Most contractors will have their contract with the agency reviewed for IR35 purposes, but the upper level contract is often forgotten about. This is partly due to an (often correct) assumption that the agency will not allow a contractor to see the upper level contract because of the sensitive information it might contain.
The upper level contract comes into play where there is an agent in the contractual chain, so the ‘upper level’ refers to the contractual agreement between the agency and end client, and the ‘lower level’ is the contractual agreement between the agency and your limited company.
The importance and relevance of the upper level contract was highlighted in the case of Usetech Ltd v Young (2004) where it was held that the upper level contract had to be considered when creating the ‘hypothetical contract’ and therefore determining IR35 status.
The contractor, Mr Hood, had contended that IR35 did not apply because there was a right of substitution clause in his company’s contract with the agency, and there was no obligation on the end client to provide work. However, the lower level contract was a standard contract that the agency used and whilst it did contain a substitution clause, there was no sight of such a clause in the upper level contract.
To forget about the upper level contract therefore, can be highly detrimental in the event of an IR35 status challenge. Regardless of whether you might be able to see the upper level contract or not, HMRC will use it in their defence against a contractor. It’s therefore crucial to consider this to avoid some nasty surprises, should the contract be scrutinised by HMRC during an investigation, when at that point it may be too late.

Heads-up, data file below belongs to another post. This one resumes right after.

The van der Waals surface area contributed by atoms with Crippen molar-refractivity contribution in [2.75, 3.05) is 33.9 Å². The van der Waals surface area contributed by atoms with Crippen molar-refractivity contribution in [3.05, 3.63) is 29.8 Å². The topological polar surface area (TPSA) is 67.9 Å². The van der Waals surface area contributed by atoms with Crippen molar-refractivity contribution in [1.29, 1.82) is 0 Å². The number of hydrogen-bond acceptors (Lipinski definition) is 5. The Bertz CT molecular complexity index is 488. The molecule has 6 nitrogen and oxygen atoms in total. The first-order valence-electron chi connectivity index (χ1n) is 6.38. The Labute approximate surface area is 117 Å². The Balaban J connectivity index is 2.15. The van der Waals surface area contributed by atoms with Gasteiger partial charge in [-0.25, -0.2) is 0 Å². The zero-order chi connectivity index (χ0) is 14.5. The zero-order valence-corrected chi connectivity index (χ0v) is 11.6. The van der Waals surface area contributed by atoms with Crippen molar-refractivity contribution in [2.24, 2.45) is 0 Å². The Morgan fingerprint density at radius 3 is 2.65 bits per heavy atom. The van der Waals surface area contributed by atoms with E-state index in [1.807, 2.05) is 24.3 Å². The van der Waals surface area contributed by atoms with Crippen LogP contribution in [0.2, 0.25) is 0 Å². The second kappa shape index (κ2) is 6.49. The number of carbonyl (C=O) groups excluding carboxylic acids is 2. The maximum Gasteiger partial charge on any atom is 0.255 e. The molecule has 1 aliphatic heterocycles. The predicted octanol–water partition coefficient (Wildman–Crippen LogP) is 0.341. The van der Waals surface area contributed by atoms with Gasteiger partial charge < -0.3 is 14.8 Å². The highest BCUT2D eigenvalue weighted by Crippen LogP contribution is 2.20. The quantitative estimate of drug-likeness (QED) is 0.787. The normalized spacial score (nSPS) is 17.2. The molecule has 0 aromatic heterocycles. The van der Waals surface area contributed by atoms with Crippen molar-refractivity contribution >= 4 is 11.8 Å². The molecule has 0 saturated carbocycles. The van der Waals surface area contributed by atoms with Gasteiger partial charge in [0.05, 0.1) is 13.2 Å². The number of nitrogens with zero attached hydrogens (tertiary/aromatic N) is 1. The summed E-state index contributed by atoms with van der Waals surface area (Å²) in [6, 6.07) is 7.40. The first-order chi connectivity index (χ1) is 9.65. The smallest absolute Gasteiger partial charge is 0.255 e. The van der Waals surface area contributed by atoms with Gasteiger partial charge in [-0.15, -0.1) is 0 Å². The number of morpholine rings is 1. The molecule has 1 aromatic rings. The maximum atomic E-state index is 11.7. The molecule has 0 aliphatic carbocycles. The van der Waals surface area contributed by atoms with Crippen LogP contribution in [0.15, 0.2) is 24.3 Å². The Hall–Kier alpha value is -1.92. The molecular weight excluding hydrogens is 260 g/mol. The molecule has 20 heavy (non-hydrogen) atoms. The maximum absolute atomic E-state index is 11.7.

If an agency refuses to allow sight of the upper level agreement, all is not lost and you can instead ask the agency to confirm that there are no IR35-related discrepancies between the upper level contract and lower level agreement. Doing this in writing will also help to show that you have undertaken some due diligence in checking that the contracts do mirror each other.
The upper level contract will usually provide some insight as to the end client’s intention behind the agreement, and if it does contain the right clauses and does mirror the lower level contract, it may provide some comfort that the end client would be supportive of your status as a genuine contractor. For certainty, however, rather than leaving anything to chance, there is no substitute for speaking to your end client directly.